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August 05, 2014

CenturyLink Launches Symmetrical Gigabit Networks in Portions of 16 Cities



By Gary Kim
Contributing Editor



CenturyLink (News - Alert) has launched symmetrical gigabit speeds for residential and business customers in select locations in 16 cities. Just how select is the question, but even skeptics might agree symmetrical broadband availability at such speeds is a helpful development.

CenturyLink expects to have gigabit services available to “hundreds of thousands of residential and business customers” within the next 12 months.

The 10 cities where both consumers and business customers can buy include Columbia, Mo.; Denver, Colo.; Jefferson City, Mo.; Las Vegas, Nev.; Minneapolis-St. Paul, Minn.; Omaha, Neb.; Orlando, Fla.; Portland, Maine; Salt Lake City, Utah and Seattle, Wash.

Markets where business customers now can buy 1-Gbps symmetrical services include Albuquerque, N.M.; Colorado Springs, Colo.; Phoenix, Ariz.; Sious Falls, S.D.; Spokane, Wash. and Tucson, Ariz.

CenturyLink plans to charge $150 a month for the service, but $80 a month if the access is purchased in a bundle including fixed network voice service. Since many customers really do not want to buy voice service from CenturyLink, the effective price in many cases really will range from $125 to $150 a month.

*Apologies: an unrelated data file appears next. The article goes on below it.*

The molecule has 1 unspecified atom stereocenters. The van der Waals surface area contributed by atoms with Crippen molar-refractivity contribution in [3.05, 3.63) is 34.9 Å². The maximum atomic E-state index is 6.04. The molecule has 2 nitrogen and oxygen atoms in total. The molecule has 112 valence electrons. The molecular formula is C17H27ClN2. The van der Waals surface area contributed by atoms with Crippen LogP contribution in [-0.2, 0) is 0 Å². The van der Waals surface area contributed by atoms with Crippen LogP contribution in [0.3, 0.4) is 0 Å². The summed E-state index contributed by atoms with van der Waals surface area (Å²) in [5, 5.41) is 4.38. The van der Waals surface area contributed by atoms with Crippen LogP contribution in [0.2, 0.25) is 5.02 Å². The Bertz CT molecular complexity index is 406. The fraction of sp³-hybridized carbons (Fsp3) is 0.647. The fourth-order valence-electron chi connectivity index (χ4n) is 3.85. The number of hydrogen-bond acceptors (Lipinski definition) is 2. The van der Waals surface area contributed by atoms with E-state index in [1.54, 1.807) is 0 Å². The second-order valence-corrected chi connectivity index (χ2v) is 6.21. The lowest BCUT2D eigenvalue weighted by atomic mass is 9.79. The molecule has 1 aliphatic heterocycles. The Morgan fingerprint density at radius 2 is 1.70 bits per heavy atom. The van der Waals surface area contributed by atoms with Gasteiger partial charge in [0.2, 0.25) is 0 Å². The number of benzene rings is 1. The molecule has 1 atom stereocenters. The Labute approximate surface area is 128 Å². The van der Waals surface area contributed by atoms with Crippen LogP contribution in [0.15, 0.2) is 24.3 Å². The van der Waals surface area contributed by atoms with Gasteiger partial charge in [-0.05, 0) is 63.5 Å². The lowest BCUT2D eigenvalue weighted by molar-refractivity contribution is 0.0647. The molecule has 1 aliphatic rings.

Though CenturyLink also has such bundling practices in place for other existing high speed access services, such bundling will be a bigger barrier to adoption than in most other markets, where the unbundled price is between $70 and $80 a month.

Some might say that bundling approach is being taken because CenturyLink really does not want to sell many such accounts, but the reason has more to do with slowing erosion of voice line accounts.

Another issue is the extent of coverage.

In Denver, for example, CenturyLink plans to reach "a large percentage of the city" by early 2015. Also, in Denver, the service will not be available in the surrounding metro area, but only within the city of Denver.

Comcast (News - Alert) will respond, of course, though it is not clear whether the response will take the form of boosting speeds for no extra charge, as Comcast has done in some other markets, or a rival build offering a top speed of 1 Gbps.

One might argue Comcast will avoid disrupting its retail packaging by too rapidly shifting to much higher speeds, allowing its retail speeds to climb more gradually towards the gigabit range, while maintaining or adjusting prices for its existing services so gross revenue does not drop. 




Edited by Adam Brandt
 
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